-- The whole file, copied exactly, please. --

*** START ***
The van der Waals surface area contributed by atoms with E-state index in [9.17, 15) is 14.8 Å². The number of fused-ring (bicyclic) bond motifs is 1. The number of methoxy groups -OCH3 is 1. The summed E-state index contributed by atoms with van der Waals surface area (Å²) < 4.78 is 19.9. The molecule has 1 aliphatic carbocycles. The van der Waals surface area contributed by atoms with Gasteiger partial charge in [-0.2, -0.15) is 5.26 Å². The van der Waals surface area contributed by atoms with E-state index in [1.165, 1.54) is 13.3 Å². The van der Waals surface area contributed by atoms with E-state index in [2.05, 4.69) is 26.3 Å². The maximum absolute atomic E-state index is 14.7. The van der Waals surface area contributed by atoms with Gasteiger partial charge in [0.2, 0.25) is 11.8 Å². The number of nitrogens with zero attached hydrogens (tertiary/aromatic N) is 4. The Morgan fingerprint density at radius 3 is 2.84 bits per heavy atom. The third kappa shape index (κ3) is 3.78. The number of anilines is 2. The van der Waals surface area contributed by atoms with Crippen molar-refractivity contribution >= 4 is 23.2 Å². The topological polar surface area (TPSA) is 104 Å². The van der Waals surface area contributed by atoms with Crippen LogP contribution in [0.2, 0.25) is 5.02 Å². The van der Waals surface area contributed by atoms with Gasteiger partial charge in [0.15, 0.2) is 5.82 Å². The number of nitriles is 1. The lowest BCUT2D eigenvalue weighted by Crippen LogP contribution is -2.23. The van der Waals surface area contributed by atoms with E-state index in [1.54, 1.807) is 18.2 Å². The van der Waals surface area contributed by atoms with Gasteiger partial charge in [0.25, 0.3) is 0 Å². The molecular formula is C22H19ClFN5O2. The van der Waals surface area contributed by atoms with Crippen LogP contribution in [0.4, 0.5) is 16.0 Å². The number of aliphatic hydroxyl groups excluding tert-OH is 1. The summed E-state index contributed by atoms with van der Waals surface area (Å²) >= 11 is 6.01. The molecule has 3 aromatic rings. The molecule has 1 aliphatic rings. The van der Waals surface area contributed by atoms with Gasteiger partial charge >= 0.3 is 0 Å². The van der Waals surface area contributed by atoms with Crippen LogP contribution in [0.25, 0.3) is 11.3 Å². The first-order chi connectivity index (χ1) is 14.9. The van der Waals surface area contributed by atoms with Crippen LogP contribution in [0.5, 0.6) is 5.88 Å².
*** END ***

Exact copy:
The van der Waals surface area contributed by atoms with E-state index in [9.17, 15) is 14.8 Å². The number of fused-ring (bicyclic) bond motifs is 1. The number of methoxy groups -OCH3 is 1. The summed E-state index contributed by atoms with van der Waals surface area (Å²) < 4.78 is 19.9. The molecule has 1 aliphatic carbocycles. The van der Waals surface area contributed by atoms with Gasteiger partial charge in [-0.2, -0.15) is 5.26 Å². The van der Waals surface area contributed by atoms with E-state index in [1.165, 1.54) is 13.3 Å². The van der Waals surface area contributed by atoms with E-state index in [2.05, 4.69) is 26.3 Å². The maximum absolute atomic E-state index is 14.7. The van der Waals surface area contributed by atoms with Gasteiger partial charge in [0.2, 0.25) is 11.8 Å². The number of nitrogens with zero attached hydrogens (tertiary/aromatic N) is 4. The Morgan fingerprint density at radius 3 is 2.84 bits per heavy atom. The third kappa shape index (κ3) is 3.78. The number of anilines is 2. The van der Waals surface area contributed by atoms with Crippen molar-refractivity contribution >= 4 is 23.2 Å². The topological polar surface area (TPSA) is 104 Å². The van der Waals surface area contributed by atoms with Crippen LogP contribution in [0.2, 0.25) is 5.02 Å². The van der Waals surface area contributed by atoms with Gasteiger partial charge in [0.15, 0.2) is 5.82 Å². The number of nitriles is 1. The lowest BCUT2D eigenvalue weighted by Crippen LogP contribution is -2.23. The van der Waals surface area contributed by atoms with E-state index in [1.54, 1.807) is 18.2 Å². The van der Waals surface area contributed by atoms with Gasteiger partial charge in [0.25, 0.3) is 0 Å². The molecular formula is C22H19ClFN5O2. The van der Waals surface area contributed by atoms with Crippen LogP contribution in [0.4, 0.5) is 16.0 Å². The number of aliphatic hydroxyl groups excluding tert-OH is 1. The summed E-state index contributed by atoms with van der Waals surface area (Å²) >= 11 is 6.01. The molecule has 3 aromatic rings. The molecule has 1 aliphatic rings. The van der Waals surface area contributed by atoms with Gasteiger partial charge >= 0.3 is 0 Å². The van der Waals surface area contributed by atoms with Crippen LogP contribution in [0.25, 0.3) is 11.3 Å². The first-order chi connectivity index (χ1) is 14.9. The van der Waals surface area contributed by atoms with Crippen LogP contribution in [0.5, 0.6) is 5.88 Å².